Most campaigns are marathons. Some are cakewalks. And others are a dead sprint.
The three remaining Republican candidates seeking to replace Rep. Chris Stewart have had less than 100 days from the time he announced his resignation to assemble a campaign, raise money, advance through the GOP convention or signature-gathering processes and make an impression on as many 2nd Congressional District voters as possible before Tuesday’s primary contest.
And each has taken a distinct approach, according to Utah-based political consultant Derek Brown, in terms of “relying on a different way to get to voters and relying on a different segment of the voting population in the Republican Party.”
Entrepreneur and party committeeman Bruce Hough has tried to clear a lane for himself as the “conservative in the race” with party-line messaging and an ad campaign critical of his opponents.
Former state lawmaker and U.S. Senate candidate Becky Edwards has branded herself as a “commonsense conservative,” leveraging established volunteers and high name recognition from her prior campaign for Senate where she was known as a more “moderate” Republican.
Former Stewart staffer and GOP convention winner Celeste Maloy has leaned on her endorsements from local leaders, including Stewart, as well as her policy prowess to make her case for increased federalism to rural Utahns.
But with a substantial portion of the district’s Republican electorate still undecided as to who they will vote for, it is unclear which strategy will attract a plurality of 2nd District Republicans to win Tuesday’s special primary election.
The practical reality of a condensed election cycle might be the most overwhelming factor in the race, despite ideological differences among candidates, Brown says, who disclosed that he has contributed to the Maloy campaign.
“People don’t have the time to really get to know the candidates,” Brown said, explaining that the only one who might benefit from this abbreviated timeline is Edwards.
“Someone who’s already got somewhat of an organization in place is going to benefit because in a sense they start at the 40-yard line,” he said.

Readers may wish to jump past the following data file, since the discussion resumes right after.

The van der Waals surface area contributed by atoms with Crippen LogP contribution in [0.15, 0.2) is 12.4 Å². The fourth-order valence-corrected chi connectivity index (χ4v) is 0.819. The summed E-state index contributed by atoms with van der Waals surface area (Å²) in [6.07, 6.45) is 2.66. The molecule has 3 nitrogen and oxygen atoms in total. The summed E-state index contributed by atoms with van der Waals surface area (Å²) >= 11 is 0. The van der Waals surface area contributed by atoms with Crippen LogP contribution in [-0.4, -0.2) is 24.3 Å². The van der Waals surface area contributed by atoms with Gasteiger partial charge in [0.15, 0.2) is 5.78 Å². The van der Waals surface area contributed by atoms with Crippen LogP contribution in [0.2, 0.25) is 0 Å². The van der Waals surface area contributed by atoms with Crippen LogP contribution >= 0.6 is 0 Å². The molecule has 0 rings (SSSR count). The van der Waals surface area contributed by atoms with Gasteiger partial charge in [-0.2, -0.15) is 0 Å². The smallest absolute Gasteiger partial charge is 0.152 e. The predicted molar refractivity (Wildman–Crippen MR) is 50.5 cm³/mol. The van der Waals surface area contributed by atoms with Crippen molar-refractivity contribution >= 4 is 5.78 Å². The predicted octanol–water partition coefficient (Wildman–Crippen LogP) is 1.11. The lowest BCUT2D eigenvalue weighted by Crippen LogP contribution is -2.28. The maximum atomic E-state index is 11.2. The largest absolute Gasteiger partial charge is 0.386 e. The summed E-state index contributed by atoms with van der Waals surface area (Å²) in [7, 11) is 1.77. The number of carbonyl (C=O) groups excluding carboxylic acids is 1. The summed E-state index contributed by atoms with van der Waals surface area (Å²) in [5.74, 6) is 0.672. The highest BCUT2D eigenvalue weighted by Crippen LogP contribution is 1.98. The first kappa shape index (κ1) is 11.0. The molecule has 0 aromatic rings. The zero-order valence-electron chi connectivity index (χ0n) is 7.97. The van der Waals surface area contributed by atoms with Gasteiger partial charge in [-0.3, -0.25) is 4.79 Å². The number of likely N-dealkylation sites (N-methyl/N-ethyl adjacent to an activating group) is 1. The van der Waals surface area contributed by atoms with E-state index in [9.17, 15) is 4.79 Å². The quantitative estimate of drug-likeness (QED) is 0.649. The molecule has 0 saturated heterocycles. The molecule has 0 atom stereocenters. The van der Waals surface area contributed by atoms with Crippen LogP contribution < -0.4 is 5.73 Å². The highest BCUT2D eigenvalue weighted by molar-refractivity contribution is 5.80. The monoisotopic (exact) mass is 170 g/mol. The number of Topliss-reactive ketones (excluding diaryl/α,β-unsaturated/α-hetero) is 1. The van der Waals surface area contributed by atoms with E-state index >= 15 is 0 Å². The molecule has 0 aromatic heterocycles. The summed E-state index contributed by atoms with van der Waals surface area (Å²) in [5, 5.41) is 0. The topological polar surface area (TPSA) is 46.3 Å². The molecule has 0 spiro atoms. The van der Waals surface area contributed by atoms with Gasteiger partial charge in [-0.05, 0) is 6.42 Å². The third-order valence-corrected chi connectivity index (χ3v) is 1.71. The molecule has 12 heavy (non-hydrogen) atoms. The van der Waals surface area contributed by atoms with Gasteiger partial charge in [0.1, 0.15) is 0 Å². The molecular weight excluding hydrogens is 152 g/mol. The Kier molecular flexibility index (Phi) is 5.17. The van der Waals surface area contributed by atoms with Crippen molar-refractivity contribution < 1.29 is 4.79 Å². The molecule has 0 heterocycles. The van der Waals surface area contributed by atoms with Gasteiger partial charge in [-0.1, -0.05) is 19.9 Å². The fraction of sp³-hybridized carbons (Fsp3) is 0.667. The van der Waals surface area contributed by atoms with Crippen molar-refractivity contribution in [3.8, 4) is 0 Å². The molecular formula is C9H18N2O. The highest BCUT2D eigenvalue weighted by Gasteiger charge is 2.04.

Edwards was the first Republican to declare her candidacy, and within days of Stewart’s announcement, Edwards said she was able to mobilize an “army of volunteers” already committed to her campaign because of her Senate run last year.
With the help of over 1,000 volunteers, the Edwards campaign says it has made 30,000 in-person contacts, 50,000 phone calls and texts, handed out 20,000 flyers and organized more than 40 events over the last three months in 29 cities across the 13 counties represented in the 2nd District.
In terms of political ideology, Douglas Bennett, an associate professor of political science at Southern Utah University, says Edwards is “seeking to establish herself as something of a Republican moderate, more along the lines of Mitt Romney than Mike Lee.”
Though Edwards has an advantage when it comes to higher name recognition in the state, Maloy’s surprise win at the state party’s nominating convention at the end of June gave her “some instant name ID,” Brown said, as well as the official backing of the party.
“The ability to say that you were the person that won the convention, that does still mean something to thousands of Republicans who may not know who to vote for,” Brown said.
Maloy capitalized on the party’s support to organize 10 debates with local Republican parties in the first two weeks of August, culminating in a televised debate on KSL. While she challenged both Hough and Edwards to accept the rigorous debate schedule, only Hough accepted, going so far as to schedule his own debate in Salt Lake County to fill what he thought was a gap in Maloy’s original lineup.
Edwards did not attend any of the debates, calling them her “opponent’s campaign events.” Instead, she opted to hold her own voter outreach events in counties across the district, sometimes with several scheduled each day.
According to Bennett, Maloy’s emphasis on in-person communication with rural and southern Utah voters makes sense given that, in addition to convention-goers, these constituents tend to be more conservative than “their northern neighbors.”
While Maloy has framed herself as the underdog in this race, Bennett says, Hough has been able to draw “on the connections and name recognition he got in Republican party politics and further leverage his success in private industry” to make his case.
Hough, like Edwards and Maloy, has also traveled the state nonstop since qualifying for the primary. In addition to hosting multiple screenings of “Sound of Freedom” and meet-and-greets around the district, Hough has invested the most of any candidate in producing video and photo ads.
Thank you Davis County for attending tonight’s special showing of The Sound of Freedom. Look forward to seeing you again tomorrow in Farmington at the first scheduled #UTCD2 primary debate. #utpol #utgop #brucehoughforcongress pic.twitter.com/aFmlFAj18K— Bruce Hough (@BHough4Congress) August 4, 2023
Hough began posting ads on his social media long before any other candidate, with messages ranging from the importance of limiting the size of government to touting his business background. But beginning in August, Hough’s social media became dominated with ads aimed at Edwards for her record of voting for Democratic presidents, including most recently for President Joe Biden, and Maloy for her failure to vote in recent elections.